- Damage – Regardless of whether or not the health care provider was negligent, there is no basis for a claim in negligence without damage, be it monetary, physical, or emotional.
What steps do does the solicitor take to establish a possible case or “cause of action”?
- Medical negligence claims, in a similar way to personal injury claims, are made up of a series of hurdles. If you do not clear the first hurdle you cannot move on to the next. To establish a case in medical negligence we need to take these steps:
- Take up copies of all medical records and check them.
- Write to the doctor, health care professional or institution we believe is responsible for the injuries caused;
- Medical experts specialising in the particular area of medicine involved will then be asked to consider whether or not the treatment received was negligent or sub-standard and if so the extent of the damage it caused.
- If we consider that we have enough evidence to prove a case of medical negligence, then we advise starting court proceedings immediately.
Clinical negligence cases can be settled by negotiation without the need to proceed to a full trial but they are rarely resolved without starting court action.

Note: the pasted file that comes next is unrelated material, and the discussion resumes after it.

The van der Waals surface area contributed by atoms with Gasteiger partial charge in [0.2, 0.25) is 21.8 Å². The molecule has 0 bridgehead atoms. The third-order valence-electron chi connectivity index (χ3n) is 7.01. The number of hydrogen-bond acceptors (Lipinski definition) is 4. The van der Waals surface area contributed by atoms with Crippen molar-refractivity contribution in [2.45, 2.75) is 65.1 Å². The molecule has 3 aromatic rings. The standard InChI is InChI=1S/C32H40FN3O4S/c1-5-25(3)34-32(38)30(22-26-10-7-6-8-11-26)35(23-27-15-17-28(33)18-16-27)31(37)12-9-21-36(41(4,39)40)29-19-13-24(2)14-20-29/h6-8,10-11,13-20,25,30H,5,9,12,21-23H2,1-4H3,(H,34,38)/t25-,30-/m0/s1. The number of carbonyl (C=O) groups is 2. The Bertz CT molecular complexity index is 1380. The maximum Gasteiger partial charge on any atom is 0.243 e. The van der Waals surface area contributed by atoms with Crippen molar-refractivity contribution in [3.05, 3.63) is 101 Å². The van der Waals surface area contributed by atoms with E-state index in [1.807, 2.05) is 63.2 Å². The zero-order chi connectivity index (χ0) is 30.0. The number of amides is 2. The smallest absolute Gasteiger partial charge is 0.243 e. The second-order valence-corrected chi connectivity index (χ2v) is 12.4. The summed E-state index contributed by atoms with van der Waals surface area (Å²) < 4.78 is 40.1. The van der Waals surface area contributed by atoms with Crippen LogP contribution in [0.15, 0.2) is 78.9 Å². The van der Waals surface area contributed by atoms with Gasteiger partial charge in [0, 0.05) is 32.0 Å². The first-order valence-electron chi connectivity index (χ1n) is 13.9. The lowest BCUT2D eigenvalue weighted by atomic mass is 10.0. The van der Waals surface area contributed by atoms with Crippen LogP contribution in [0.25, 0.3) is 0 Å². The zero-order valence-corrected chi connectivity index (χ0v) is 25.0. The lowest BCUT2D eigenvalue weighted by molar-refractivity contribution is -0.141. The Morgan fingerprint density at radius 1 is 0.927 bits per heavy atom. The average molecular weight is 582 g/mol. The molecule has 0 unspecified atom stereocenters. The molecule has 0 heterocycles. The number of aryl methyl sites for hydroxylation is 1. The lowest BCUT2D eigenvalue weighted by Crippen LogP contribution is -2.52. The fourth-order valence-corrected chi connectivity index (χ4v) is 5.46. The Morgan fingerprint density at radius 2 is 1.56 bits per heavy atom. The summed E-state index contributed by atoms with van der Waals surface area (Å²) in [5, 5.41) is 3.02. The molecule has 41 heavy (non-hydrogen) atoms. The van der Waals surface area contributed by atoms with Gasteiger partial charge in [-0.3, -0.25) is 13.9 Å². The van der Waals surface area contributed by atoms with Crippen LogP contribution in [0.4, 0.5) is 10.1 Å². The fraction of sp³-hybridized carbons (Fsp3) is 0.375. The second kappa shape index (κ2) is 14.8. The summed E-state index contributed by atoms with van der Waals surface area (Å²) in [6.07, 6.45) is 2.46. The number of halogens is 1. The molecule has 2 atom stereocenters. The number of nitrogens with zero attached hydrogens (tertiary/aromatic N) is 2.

For further advice or if you wish to discuss any other legal area please contact [email protected] or telephone 052-6124344.
Related Medical Negligence Articles from Lynch Solicitors
Each area of law operates under different limitation periods which are based on fixed periods. In certain cases, an extra dimension comes into play: known as the knowledge principle. This principle comes to the fore in cases involving medical negligence and personal injury which as a starting point sets out a strict time limit of two years for an action to be brought before the court. However, if you didn’t know or had no way of knowing that there was a problem, the two-year limitation period may not begin until you first had knowledge that something was wrong.
Medical Negligence is a very sensitive and complex area of law.
Things go wrong in hospitals and other medical environments.
When they do, they affect people at a time when they are extremely vulnerable.
It is often difficult for users of medical services to know if a bad outcome is or is not as a result of negligence.
There is a need to know what action to take when they need answers.
The Statute of Limitations sets out the length of time a person has to make a claim as a result of an action or omission that gives rise to the claim.
Once the specified time has passed an action can no longer be brought.
The logic is grounded on common sense principles: after a certain length of time it is impossible to get accurate evidence – be it witnesses, people’s recollection etc. and the threat of legal action cannot hang over a person for an indefinite time.
Therefore, the law stepped in with the concept of the Statute of Limitations.
DISCLAIMER: The material contained in this blog is provided for general information purposes only and does not amount to legal or other professional advice. While every care has been taken in the preparation of the information, we advise you to seek specific advice from us about any legal decision or course of action.